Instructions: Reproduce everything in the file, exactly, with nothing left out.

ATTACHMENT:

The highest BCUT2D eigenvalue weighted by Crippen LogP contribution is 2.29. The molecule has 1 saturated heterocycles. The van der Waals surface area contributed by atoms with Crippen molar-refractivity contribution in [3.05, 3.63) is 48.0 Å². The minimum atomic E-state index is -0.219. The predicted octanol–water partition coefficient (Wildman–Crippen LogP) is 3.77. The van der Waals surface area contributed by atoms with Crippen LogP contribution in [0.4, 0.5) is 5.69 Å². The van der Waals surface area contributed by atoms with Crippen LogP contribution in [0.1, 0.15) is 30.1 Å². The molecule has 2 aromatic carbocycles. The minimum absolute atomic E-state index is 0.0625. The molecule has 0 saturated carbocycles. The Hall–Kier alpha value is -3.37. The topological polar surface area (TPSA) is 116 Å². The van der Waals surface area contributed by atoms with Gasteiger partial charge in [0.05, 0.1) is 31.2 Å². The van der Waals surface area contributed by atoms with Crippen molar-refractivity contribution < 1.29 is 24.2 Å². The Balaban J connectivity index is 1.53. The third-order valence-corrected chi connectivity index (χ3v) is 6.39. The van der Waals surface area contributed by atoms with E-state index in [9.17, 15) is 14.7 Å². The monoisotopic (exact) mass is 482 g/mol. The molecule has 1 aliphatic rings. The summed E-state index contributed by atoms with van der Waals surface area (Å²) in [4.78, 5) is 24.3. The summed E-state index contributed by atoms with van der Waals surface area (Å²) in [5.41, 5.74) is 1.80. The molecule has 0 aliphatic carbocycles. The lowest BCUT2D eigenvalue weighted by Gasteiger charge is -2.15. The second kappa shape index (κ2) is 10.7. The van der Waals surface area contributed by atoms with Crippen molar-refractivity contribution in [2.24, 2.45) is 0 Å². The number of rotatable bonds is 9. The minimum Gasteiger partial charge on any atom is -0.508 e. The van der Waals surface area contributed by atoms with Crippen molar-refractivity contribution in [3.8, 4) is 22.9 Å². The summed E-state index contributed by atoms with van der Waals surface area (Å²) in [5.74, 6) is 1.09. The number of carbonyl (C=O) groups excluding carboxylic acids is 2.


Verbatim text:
The highest BCUT2D eigenvalue weighted by Crippen LogP contribution is 2.29. The molecule has 1 saturated heterocycles. The van der Waals surface area contributed by atoms with Crippen molar-refractivity contribution in [3.05, 3.63) is 48.0 Å². The minimum atomic E-state index is -0.219. The predicted octanol–water partition coefficient (Wildman–Crippen LogP) is 3.77. The van der Waals surface area contributed by atoms with Crippen LogP contribution in [0.4, 0.5) is 5.69 Å². The van der Waals surface area contributed by atoms with Crippen LogP contribution in [0.1, 0.15) is 30.1 Å². The molecule has 2 aromatic carbocycles. The minimum absolute atomic E-state index is 0.0625. The molecule has 0 saturated carbocycles. The Hall–Kier alpha value is -3.37. The topological polar surface area (TPSA) is 116 Å². The van der Waals surface area contributed by atoms with Gasteiger partial charge in [0.05, 0.1) is 31.2 Å². The van der Waals surface area contributed by atoms with Crippen molar-refractivity contribution < 1.29 is 24.2 Å². The Balaban J connectivity index is 1.53. The third-order valence-corrected chi connectivity index (χ3v) is 6.39. The van der Waals surface area contributed by atoms with E-state index in [9.17, 15) is 14.7 Å². The monoisotopic (exact) mass is 482 g/mol. The molecule has 1 aliphatic rings. The summed E-state index contributed by atoms with van der Waals surface area (Å²) in [4.78, 5) is 24.3. The summed E-state index contributed by atoms with van der Waals surface area (Å²) in [5.41, 5.74) is 1.80. The molecule has 0 aliphatic carbocycles. The lowest BCUT2D eigenvalue weighted by Gasteiger charge is -2.15. The second kappa shape index (κ2) is 10.7. The van der Waals surface area contributed by atoms with Crippen molar-refractivity contribution in [2.24, 2.45) is 0 Å². The number of rotatable bonds is 9. The minimum Gasteiger partial charge on any atom is -0.508 e. The van der Waals surface area contributed by atoms with Crippen molar-refractivity contribution in [3.8, 4) is 22.9 Å². The summed E-state index contributed by atoms with van der Waals surface area (Å²) in [5.74, 6) is 1.09. The number of carbonyl (C=O) groups excluding carboxylic acids is 2.